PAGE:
Re: SGML - Who? and Why?

Subject: Re: SGML - Who? and Why?
From: Chet Ensign <Chet_Ensign%LDS -at- NOTES -dot- WORLDCOM -dot- COM>
Date: Tue, 4 Jul 1995 16:39:25 EDT

Marsha,

Some additional comments on Alexander's response.

MW> My company is considering producing all documents in SGML.
AV?> a brave step, considering the state of the art...

Not so much anymore. Over the past two years, the tools for producing SGML have
come of age dramatically. The main wp/dtp providers (Microsoft,
Novell/WordPerfect, Frame, Lotus) have produced SGML tools for their products.
The next release of WordPerfect will incorporate SGML editing directly into the
product. There are other tools coming out as well that add capabilities to
these offerings, and of course there are the editors that produce SGML
directly.

MW> 1. Which companies produce their documents in SGML?
AV> e.g. those in the defense and automobile industry.

Also the software industry, the telecommunications industry, the legal
publishing industry, state and federal governments, companies like Mobil Oil
and Shell, Caterpillar, Freightliner (well, ok, those two are sort of
automotive), several banks and securities firms, a few pharmaceutical
manufacturers... Sorry, I'm tired and I should be able to come up with more. My
point is, it is a large and growing group.

My answer to the question is that any organization that views the info in their
documents as a valuable asset and is concerned with its long term viability and
reusability is either using SGML or learning about it.

MW> 2. How did the people who had to do the work learn how to do it?
AV> That's the wrong question: You need someone, who configures all of your
SGML
AV> installation. Then that company has finished (and billed several $
100.000),
AV> the author's work is quite easy.

Not necessairily. I know of companies that have done the whole thing in-house.
Some of the best SGML experts I've met were technical writers who got excited
about the possibilities for leveraging the information. These, in fact, have
been the most successful SGML systems I have seen.

AV> The greatest problem is the fact, that you
AV> have absolutely no control over the final page layout.

Not true. Page layout is a presentation issue. The essence of SGML is that you
distinguish between the structure of the info (which is expressed in your SGML
markup) and the presentation of that info (which is handled by whatever systems
you use/build to leverage that info). If your group develops a page layout
design that you want to use for your documents, then that's the presentation
that the SGML info gets when you go to paper form.

For another example, lets take the WordPerfect SGML edition, their next
release. The document that you see on screen and print out is an SGML document,
but its presentation is handled by styles. You can alter the way the page looks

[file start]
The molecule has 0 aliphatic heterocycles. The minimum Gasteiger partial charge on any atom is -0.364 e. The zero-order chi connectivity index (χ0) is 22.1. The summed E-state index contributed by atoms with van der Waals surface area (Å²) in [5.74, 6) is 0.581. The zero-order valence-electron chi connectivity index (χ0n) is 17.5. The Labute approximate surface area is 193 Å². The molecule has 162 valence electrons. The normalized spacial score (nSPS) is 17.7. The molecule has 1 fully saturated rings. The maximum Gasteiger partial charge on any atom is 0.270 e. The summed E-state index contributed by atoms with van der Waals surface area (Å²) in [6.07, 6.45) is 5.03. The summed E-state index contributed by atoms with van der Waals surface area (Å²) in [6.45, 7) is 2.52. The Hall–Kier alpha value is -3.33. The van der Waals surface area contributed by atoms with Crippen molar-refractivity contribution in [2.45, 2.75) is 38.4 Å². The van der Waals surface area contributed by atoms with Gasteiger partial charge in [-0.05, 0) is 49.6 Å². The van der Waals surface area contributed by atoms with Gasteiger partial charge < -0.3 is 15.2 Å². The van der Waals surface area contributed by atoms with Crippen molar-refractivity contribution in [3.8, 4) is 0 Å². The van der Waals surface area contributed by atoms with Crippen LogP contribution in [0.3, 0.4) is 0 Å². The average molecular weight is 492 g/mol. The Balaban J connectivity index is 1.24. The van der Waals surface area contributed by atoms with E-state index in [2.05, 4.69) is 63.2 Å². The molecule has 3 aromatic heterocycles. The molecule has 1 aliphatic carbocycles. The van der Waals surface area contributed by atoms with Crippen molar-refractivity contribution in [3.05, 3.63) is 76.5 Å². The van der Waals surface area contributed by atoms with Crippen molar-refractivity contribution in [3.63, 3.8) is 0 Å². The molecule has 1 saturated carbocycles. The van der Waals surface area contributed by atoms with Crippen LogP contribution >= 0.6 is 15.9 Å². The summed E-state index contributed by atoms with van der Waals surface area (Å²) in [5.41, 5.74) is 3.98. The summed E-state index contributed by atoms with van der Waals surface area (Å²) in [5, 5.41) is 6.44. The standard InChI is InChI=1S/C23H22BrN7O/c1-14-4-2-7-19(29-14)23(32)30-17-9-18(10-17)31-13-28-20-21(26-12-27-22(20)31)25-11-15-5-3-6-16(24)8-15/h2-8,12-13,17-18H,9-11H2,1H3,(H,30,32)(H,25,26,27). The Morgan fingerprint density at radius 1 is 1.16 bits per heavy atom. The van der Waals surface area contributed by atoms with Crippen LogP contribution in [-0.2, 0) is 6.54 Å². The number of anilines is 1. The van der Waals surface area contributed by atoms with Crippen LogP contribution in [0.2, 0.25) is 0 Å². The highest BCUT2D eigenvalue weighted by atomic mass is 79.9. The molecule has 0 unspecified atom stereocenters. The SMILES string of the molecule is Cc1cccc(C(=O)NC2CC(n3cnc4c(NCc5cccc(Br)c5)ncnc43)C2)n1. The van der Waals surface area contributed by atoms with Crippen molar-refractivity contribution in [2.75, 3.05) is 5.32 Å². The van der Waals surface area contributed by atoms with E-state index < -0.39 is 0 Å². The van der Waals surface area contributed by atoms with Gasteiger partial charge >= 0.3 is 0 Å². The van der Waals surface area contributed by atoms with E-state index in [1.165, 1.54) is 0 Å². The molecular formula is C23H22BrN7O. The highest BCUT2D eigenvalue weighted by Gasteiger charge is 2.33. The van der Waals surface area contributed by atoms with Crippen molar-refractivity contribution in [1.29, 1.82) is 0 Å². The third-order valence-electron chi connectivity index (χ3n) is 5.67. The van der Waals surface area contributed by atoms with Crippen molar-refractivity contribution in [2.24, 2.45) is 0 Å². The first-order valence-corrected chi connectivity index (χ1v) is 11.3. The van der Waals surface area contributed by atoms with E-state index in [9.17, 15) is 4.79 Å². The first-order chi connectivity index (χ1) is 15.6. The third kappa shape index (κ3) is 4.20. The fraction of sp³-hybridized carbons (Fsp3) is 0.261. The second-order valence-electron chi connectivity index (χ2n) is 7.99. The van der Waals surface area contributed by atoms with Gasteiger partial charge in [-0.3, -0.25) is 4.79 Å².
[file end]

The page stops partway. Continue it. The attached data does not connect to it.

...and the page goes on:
by altering the way the styles look. You can also insert raw formatting, if you
want to, with the understanding that when you export the SGML, that raw
formatting will be thrown away. But you do indeed have various ways to control
the layout.

MW> 3. How long did the transition take?

Transition is a function of many variables. For example, are you going to
convert all your existing material to SGML or are you going to go SGML from
this day on? Are your information producers already used to adhering to
corporate style guidelines and other structured approaches to their work, or do
they pretty much do as they please? How big is your operation? How volatile is
your content? Depending on the answers to questions like these, and the
strategic goals you have for the SGML system, you can move in anywhere from a
few weeks to a year or more.

MW> 4. What training is available on the subject?

A lot of training is out there. If you'd like, I'll try and track down some of
the ones I know about when I get back to the office this week.

MW> 5. Do you personally recommend the SGML approach to documentation?
AV> a qualified yes for special markets.
MW> Why?

Agree. SGML is overkill if your information is of a use-once-and-throw-away
variety, or if it is primarily visual, as, for example, in advertising. If you
aren't looking to exploit the content you produce over a long-term, or if you
don't have a lot of content to work with, or if you are solely interesting in
publishing paper in one version only... SGML is not going to buy you anything
that you won't be able to do faster, easier and better with FrameMaker (to
mention just one).

If you need to produce a lot of different outputs from a common body of content
(eg, paper, electronic doc, help, HTML, etc.etc.) SGML is the right answer. If
you have a lot of redundancy in your content, and you handle it now by having
multiple copies of files floating around, and you are noticing that maintaining
those copies is becoming troublesome, SGML is the right approach. If you need
to handle documents across a network of Operating Systems and platforms, SGML
is the best solution. In other words, if platform independence, reuse, multiple
outputs, or freedom from indenture to one software manufacturer is a concern,
then you should seriously investigate an SGML-based approach.

Best regards,

/chet

Chet Ensign
Director of Electronic Documentation
Logical Design Solutions
571 Central Avenue http://www.lds.com
Murray Hill, NJ 07974 censign -at- lds -dot- com [email]
908-771-9221 [Phone] 908-771-0430 [FAX]


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